Monday, February 2, 2015

Making sense of the latest Greek drama

I love reading Zero Hedge. I read the website with the same guilty pleasure that I have when I peruse the tabloid headlines at the supermarket checkout line. Here is just a sample of ZH`s latest "news" on the Greek drama:

Zero Hedge is useful in that their stories do have some element of truth, even though those elements are buried in the clickbait headlines, just as the headlines found in supermarket tabloids are designed to sell papers.

What each side wants
In order to cut through all of the noise, it`s useful to understand what each side wants. It seems that the new SYRIZA government in Greece have two main objectives:
  • A rollback on some of the painful austerity measures imposed as part of previous rescue packages, now that Greece is running a primary surplus (a budget surplus before debt payment).
  • Some form of debt relief.
The Troika (EU, ECB and IMF) have several objectives in mind:
  • Structural reform see Mario Draghi reveals the Grand Plan)
  • No forgiveness of the face value of the debt. The chart below shows what Greece owes and to whom. The IMF always get paid in full. The bulk of Greek debt is owed to other eurozone governments and it would be political suicide for a German, French, Dutch, etc. leader to tell their citizens that their taxes are going to support Greece. 

However, but there is room for changing the NPV of the debt. For example, if I owed you $1 million and couldn`t pay, a proposal of paying $1 a year for the next million years may be an acceptable starting point for negotiation. (If not, how about $10 a year for the next 100,000 years?)

Given what has been said in public, the two sides aren`t that far apart. The WSJ had a thoughtful article entitled "As Greece and EU Clash, Clues on Deal Emerge" that summarizes the situation perfectly:
European policy makers and advisers who have begun studying the nitty-gritty say compromises, while difficult, appear possible on the central issues. Those include how tight a budget Greece should run; whether to rejigger Athens’s debts to other eurozone governments; which broader overhauls Greece’s economy needs; and how creditors should supervise agreed-to policies.

“On the economics, there is room for compromise,” said a senior German official. “The question is the politics: What can Syriza live with, and what can get through parliaments in Germany, Finland and elsewhere?”

Publicly, Syriza has demanded a major restructuring of Greece’s bailout loans, but in private, Greek officials say they are hoping for a repetition of concessions Europe has previously made: extending loan maturities and trimming and postponing interest payments.

That would allow Greece to spend a little more and tax a little less than under previous plans, giving its depressed economy some oxygen. European officials say Syriza will still have to curtail some of its spending promises.

The “nuclear“ threat(s)
Each side also has a number of options to go nuclear in these negotiations. Greece can do the following:
  • Default on its debts
  • Exit from the euro and reinstate the Drachma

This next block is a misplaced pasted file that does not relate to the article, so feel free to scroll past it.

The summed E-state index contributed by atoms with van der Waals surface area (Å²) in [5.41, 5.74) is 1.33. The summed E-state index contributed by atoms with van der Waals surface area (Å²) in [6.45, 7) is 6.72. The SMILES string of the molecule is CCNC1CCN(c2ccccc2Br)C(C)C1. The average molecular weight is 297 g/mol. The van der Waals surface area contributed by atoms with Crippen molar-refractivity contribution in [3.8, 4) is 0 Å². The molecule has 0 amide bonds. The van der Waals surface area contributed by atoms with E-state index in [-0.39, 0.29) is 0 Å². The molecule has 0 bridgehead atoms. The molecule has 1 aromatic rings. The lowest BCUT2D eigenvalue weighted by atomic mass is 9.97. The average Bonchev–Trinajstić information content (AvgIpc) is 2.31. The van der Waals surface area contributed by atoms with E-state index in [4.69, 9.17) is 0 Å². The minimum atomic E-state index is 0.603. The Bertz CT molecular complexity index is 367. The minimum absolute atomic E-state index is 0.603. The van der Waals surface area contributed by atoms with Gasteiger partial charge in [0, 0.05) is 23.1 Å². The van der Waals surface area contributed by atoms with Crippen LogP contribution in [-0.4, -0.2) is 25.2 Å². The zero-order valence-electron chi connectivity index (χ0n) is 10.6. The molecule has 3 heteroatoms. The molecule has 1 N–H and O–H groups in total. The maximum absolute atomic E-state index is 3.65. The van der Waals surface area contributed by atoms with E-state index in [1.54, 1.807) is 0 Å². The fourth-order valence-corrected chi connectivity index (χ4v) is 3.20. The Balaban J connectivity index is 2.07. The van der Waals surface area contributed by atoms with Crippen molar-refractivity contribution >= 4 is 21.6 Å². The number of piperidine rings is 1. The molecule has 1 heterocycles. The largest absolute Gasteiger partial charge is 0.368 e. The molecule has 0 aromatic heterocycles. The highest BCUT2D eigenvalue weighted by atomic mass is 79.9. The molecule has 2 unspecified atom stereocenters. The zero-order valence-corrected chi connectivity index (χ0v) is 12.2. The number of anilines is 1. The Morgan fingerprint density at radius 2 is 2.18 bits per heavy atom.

• Exit from the EU
The biggest bludgeon that the Troika has is the ECB`s threat of withdrawing funding from the Greek banking system. While the Greek government has not brandished any of their ultimate nuclear threats, the ECB has not taken this non-funding option off the table. A Reuters report quoted Erkki Liikanen, who is the Finnish representative on the ECB Governing Council, as saying that the ECB has rules and it can't change them at will for any member state (emphasis added):
"We (ECB) have our own legislation and we will act according to that... Now, Greece's programme extension will expire in the end of February so some kind of solution must be found, otherwise we can't continue lending," Liikanen, also the governor of Finland's central bank, told public broadcaster YLE.

"I don't believe that one can hide from the realities in the economy," he said in an interview.

The Russian pivot
A number of red herrings  have surfaced during these negotiations. The most notable has been a possible Greek pivot towards Russia.

Oh, please! Give me a break! That's as likely as Netanyahu embracing Hamas as the partner in an Israel-Palestine two-state permanent peace solution.

The Russians had their chance during the Cypriot crisis in 2012 and they passed on that opportunity (see my previous post Europe dodges another bullet (not the Catalan election)) and therefore it is highly unlikely that Russia will extend Greece loans today. Back in 2014, there were many good reasons for Russia to rescue Cyprus:
  • There was lots of Russian money in Cypriot banks;
  • Noble Energy had discovered a large gas field off the Cypriot coast;
  • With a friendly Cypriot government, Russia could have neutralized some key NATO bases on the island; and
  • It might have had an alternative naval base for the Russian fleet in addition to their port facilities in Syria.
We know what happened. Moscow passed on the opportunity.Now imagine what would happen if Russia tried to extend loans to Greece today. The Troika has already given Greece loans at below market rates and extended repayment terms, which reduces the NPV of those loans. Were Athens were to attempt a Russian pivot, those loans would move towards market rates virtually overnight. Is Putin ready to take on those kinds of obligations?

Russia has enough on its plate today without getting involved in Greece. With the Russian economy in shambles and Belarus threatening to leave the Eurasian Economic Union, ask yourself what Russia can do for Greece, aside from linking arms and singing a rousing chorus of Internationale?

Is it any surprise that Alexis Tsipras had the following response to a question about a possible Russian loan?

The Greek proposals
It seems that PM Tsipras and his finance minister Varoufakis are playing a game of good cop-bad cop during these negotiations. Varoufakis (bad cop) would make outrageous statements during the negotiations and Tsipars (good cop) would temper them with reasoned responses.